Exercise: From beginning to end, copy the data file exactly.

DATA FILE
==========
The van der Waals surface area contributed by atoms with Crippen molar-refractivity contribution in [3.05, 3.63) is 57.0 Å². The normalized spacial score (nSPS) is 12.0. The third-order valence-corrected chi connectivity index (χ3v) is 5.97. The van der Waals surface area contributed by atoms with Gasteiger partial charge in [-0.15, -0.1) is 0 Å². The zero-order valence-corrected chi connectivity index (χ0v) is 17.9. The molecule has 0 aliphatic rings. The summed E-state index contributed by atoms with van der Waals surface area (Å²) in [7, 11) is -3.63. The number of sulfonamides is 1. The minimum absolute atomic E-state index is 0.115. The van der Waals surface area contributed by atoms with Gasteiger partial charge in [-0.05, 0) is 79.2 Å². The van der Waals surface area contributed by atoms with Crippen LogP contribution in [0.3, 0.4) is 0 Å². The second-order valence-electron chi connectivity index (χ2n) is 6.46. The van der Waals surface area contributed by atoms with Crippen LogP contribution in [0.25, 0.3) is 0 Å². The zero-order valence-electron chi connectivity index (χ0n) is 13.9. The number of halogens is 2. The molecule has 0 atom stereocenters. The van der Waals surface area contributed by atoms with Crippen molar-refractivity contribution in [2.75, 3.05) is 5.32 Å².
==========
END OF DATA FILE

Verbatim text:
The van der Waals surface area contributed by atoms with Crippen molar-refractivity contribution in [3.05, 3.63) is 57.0 Å². The normalized spacial score (nSPS) is 12.0. The third-order valence-corrected chi connectivity index (χ3v) is 5.97. The van der Waals surface area contributed by atoms with Gasteiger partial charge in [-0.15, -0.1) is 0 Å². The zero-order valence-corrected chi connectivity index (χ0v) is 17.9. The molecule has 0 aliphatic rings. The summed E-state index contributed by atoms with van der Waals surface area (Å²) in [7, 11) is -3.63. The number of sulfonamides is 1. The minimum absolute atomic E-state index is 0.115. The van der Waals surface area contributed by atoms with Gasteiger partial charge in [-0.05, 0) is 79.2 Å². The van der Waals surface area contributed by atoms with Crippen LogP contribution in [0.3, 0.4) is 0 Å². The second-order valence-electron chi connectivity index (χ2n) is 6.46. The van der Waals surface area contributed by atoms with Crippen LogP contribution in [0.25, 0.3) is 0 Å². The zero-order valence-electron chi connectivity index (χ0n) is 13.9. The number of halogens is 2. The molecule has 0 atom stereocenters. The van der Waals surface area contributed by atoms with Crippen molar-refractivity contribution in [2.75, 3.05) is 5.32 Å².